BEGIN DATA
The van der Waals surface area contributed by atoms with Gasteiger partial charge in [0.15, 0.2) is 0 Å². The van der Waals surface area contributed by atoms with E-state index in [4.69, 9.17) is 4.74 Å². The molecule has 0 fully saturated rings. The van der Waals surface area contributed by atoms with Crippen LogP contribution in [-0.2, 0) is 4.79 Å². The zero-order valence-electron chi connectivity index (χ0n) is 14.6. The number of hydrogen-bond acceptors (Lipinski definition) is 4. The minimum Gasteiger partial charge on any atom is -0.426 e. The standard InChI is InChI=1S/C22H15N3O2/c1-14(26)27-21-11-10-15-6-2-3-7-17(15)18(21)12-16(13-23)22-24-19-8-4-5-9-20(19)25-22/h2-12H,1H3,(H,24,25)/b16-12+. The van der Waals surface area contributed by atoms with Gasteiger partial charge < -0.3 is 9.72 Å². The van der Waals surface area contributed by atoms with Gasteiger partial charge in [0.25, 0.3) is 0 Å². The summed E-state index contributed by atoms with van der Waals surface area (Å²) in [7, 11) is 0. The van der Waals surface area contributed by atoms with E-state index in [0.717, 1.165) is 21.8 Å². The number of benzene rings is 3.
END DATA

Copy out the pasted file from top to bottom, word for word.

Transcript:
The van der Waals surface area contributed by atoms with Gasteiger partial charge in [0.15, 0.2) is 0 Å². The van der Waals surface area contributed by atoms with E-state index in [4.69, 9.17) is 4.74 Å². The molecule has 0 fully saturated rings. The van der Waals surface area contributed by atoms with Crippen LogP contribution in [-0.2, 0) is 4.79 Å². The zero-order valence-electron chi connectivity index (χ0n) is 14.6. The number of hydrogen-bond acceptors (Lipinski definition) is 4. The minimum Gasteiger partial charge on any atom is -0.426 e. The standard InChI is InChI=1S/C22H15N3O2/c1-14(26)27-21-11-10-15-6-2-3-7-17(15)18(21)12-16(13-23)22-24-19-8-4-5-9-20(19)25-22/h2-12H,1H3,(H,24,25)/b16-12+. The van der Waals surface area contributed by atoms with Gasteiger partial charge < -0.3 is 9.72 Å². The van der Waals surface area contributed by atoms with Gasteiger partial charge in [0.25, 0.3) is 0 Å². The summed E-state index contributed by atoms with van der Waals surface area (Å²) in [7, 11) is 0. The van der Waals surface area contributed by atoms with E-state index in [0.717, 1.165) is 21.8 Å². The number of benzene rings is 3.